The distribution of codon 54 gene polymorphisms in healthy Han-nationality Chinese children is shown in Table Table1.1. The genotype and allele A frequencies of codon 54 did not show significant differences compared with those of healthy controls from Hong Kong and Europe [6,7]. The mutation type of codon 54 was seen in 25.0% of Chinese children (n = 48), 21.4% of adults from Hong Kong (n = 196) and 24.6% of European adults (n = 114).
No deviation from the Hardy-Weinberg equilibrium (HWE) was detected in patients with JIA or healthy control individuals (Table (Table2).2). The frequency of the mutation type was higher in patients with JIA than controls, but was not significantly different.
Table Table33 shows genotypic and allelic frequencies of codon 54 in the subgroups of patients with JIA. The heterozygous type was observed in all the subgroups of patients with JIA, including 6 patients with systemic-onset JIA, 6 patients with RF-negative polyarthritis, 5 patients with RF-positive polyarthritis, 3 patients with oligarthritis and 4 patients with enthesitis-related arthritis. In addition, three homozygous types were found: two in patients with systemic-onset JIA and one in a patient with RF-positive polyarthritis.
The relationship between the number of patients who had codon 54 mutations and both RF seropositivity and antinuclear antibody (ANA) seropositivity is shown in Table Table4.4. There were no significant differences in the number of patients with either heterozygous or homozygous codon 54 mutations between patients with JIA who were positive or negative for RF and ANA.
Our study did not find polymorphism in codon 57 of the MBL gene.
MBL is one of the most important constituents of the innate immune system [10,11]. Many studies have reported a deficiency of MBL in different populations . This is the first investigation of an association between MBL polymorphisms and JIA. Our study showed the genotypic and allelic frequencies in codon 54 were consistent with previous reports from Hong Kong and Europe [6,7]. Our study did not find a codon 57 mutation. Similar results were reported in Japanese and Korean populations, although codon 57 mutations were found in 50–60% of African populations [12,13]. The different distribution of genotypic and allelic frequencies in different populations might exist as a result of ethnic difference, in addition to migration .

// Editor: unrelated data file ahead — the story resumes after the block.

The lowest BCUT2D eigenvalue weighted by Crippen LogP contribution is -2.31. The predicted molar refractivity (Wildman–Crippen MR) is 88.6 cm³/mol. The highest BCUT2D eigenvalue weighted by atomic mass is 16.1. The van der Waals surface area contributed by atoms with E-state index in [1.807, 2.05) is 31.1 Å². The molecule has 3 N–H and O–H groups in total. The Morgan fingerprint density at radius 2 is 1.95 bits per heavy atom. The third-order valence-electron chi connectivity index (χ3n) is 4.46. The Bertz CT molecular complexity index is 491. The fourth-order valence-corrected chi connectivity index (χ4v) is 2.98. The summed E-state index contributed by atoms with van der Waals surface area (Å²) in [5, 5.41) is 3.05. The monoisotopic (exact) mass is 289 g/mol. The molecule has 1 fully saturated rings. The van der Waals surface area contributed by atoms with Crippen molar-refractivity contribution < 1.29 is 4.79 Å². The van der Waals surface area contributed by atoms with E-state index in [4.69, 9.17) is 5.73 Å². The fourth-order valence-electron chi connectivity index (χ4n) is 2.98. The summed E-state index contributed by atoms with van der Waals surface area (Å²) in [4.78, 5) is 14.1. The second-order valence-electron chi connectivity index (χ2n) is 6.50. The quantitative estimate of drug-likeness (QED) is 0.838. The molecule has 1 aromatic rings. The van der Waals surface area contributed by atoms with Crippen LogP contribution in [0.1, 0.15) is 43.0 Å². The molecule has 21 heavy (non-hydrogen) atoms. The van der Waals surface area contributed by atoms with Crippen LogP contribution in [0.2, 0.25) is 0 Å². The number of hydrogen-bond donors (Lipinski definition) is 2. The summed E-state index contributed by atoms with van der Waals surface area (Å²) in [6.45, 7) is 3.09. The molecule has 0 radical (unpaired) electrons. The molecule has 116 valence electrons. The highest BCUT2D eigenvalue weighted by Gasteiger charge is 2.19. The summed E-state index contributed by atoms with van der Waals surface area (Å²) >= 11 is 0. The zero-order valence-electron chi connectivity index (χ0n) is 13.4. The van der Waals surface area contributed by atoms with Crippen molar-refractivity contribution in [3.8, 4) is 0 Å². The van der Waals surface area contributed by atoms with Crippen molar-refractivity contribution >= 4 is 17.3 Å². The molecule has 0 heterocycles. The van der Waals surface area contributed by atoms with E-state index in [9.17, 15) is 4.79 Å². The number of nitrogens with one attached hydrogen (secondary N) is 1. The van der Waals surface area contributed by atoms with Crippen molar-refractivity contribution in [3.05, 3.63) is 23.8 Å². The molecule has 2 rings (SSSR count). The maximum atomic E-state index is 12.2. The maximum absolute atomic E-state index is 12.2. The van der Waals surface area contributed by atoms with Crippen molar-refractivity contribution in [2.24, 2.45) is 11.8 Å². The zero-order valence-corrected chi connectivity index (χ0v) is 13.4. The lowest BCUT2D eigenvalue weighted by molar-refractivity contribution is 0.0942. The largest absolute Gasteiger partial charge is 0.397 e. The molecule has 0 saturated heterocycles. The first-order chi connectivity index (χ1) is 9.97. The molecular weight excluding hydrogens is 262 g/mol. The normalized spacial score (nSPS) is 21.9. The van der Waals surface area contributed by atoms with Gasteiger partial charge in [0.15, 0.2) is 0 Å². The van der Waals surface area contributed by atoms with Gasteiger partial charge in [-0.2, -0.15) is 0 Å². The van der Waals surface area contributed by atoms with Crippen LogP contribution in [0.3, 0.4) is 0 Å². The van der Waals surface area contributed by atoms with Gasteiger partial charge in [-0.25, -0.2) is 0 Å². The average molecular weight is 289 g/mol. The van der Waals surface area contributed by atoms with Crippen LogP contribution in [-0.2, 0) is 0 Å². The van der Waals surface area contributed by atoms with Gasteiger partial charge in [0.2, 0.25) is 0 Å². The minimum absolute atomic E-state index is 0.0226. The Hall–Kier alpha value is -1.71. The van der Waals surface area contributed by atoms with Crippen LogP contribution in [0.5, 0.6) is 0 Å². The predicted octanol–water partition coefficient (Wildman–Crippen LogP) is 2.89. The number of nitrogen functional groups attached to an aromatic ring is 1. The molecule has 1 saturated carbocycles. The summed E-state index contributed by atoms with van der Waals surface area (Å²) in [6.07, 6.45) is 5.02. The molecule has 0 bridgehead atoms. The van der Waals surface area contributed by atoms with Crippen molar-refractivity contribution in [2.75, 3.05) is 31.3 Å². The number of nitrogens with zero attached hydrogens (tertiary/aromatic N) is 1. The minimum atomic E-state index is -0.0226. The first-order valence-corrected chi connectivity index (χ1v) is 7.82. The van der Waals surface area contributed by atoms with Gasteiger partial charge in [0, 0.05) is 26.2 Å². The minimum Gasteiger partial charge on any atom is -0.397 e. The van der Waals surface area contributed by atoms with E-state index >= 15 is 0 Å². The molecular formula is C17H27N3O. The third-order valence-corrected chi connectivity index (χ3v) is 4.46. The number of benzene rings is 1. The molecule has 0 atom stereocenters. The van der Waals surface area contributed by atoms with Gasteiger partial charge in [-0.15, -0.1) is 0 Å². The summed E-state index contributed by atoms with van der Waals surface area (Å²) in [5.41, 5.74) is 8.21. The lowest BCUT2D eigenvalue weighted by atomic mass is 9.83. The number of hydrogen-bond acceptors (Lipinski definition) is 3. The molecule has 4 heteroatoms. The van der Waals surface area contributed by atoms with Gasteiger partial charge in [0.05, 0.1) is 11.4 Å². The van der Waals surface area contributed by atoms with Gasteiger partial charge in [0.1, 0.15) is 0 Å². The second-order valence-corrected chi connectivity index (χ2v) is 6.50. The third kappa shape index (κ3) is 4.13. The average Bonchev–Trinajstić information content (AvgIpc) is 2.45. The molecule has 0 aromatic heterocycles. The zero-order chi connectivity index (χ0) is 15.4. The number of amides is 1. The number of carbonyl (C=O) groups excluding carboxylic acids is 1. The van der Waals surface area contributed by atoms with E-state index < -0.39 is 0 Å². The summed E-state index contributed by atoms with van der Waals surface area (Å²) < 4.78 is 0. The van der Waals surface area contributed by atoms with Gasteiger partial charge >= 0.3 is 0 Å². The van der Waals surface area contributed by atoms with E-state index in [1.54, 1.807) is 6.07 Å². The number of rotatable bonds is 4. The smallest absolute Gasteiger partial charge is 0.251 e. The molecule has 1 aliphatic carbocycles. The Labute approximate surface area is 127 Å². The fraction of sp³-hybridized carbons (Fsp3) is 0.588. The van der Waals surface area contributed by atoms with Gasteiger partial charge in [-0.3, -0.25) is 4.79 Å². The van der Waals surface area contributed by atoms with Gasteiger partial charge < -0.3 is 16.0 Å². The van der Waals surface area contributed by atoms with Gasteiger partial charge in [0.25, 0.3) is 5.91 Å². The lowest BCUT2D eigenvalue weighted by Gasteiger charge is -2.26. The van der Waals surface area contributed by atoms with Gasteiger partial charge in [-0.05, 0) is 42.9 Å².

JIA is a common autoimmune disease, and infection has a role in its etiology [15,16]. We recognize that the enhanced risk of the development of recurrent infection, in addition to systemic lupus erythematosus triggered by complement pathway deficiency states, indicates the importance of the complement system in the protection against disease [5,17]. Studies have shown that the MBL pathway is an independent pathway of complement activation . Mutation and deficiency of the MBL codon could impair the ability of pathogen or immune-complex clearance, facilitating the development of autoimmunity [17,18]. Therefore, we hypothesize that opsonization dysfunction of the complement system caused by MBL gene mutation is involved in the immune response to infection. However, the polymorphism of MBL did not seem to be associated with JIA or any of its subgroups in our study. In addition, no significant differences were found in the number of patients with heterozygous or homozygous mutations of codon 54 in patients with JIA who were positive or negative for RF or ANA.
JIA represents a heterogeneous group of chronic arthritis in children, with variable presentations and courses. Although the etiology of JIA is still unknown, the involvement of diverse HLA-DRB1 alleles (such as DRB1*03, DRB1*04, DRB1*08, DRB1*09, DRB1*15) has been well established by many reports [19,20]. Moreover, it is thought that MBL deficiency is not an independent trigger for infection and autoimmune disease. MBL polymorphisms are supposed to have a synergistic effect on the susceptibility to disease [21,22]. Our study seems to rule out a direct association between MBL gene polymorphisms and JIA. Because this study included a small number of subjects, further research in large cohorts of patients should be carried out to reach a conclusion.
The association of MBL polymorphism with JIA requires further investigation. This study provides no evidence for MBL gene mutation with respect to JIA. However, MBL gene mutation might have a role in the early diagnosis of the subgroups of JIA.
ANA = antinuclear antibody; bp = base pairs; dNTP = deoxyribonucleotide triphosphate; HWE = Hardy-Weinberg equilibrium; ILAR = International League of Associations for Rheumatology; JIA = juvenile idiopathic arthritis; MBL = mannose-binding lectin; PCR = polymerase chain reaction; PCR-RFLP = PCR-restriction fragment length polymorphism; RF = rheumatoid factor.
The authors declare that they have no competing interests.
MK prepared the manuscript, which was modified by HWW. HWW designed the study. MK and XOL carried out molecular genetic studies. PXC, HS and XFH contributed to the acquisition of clinical data. ZDY contributed to the statistical analyses.
We are indebted to the staff in HWW's laboratory for their support.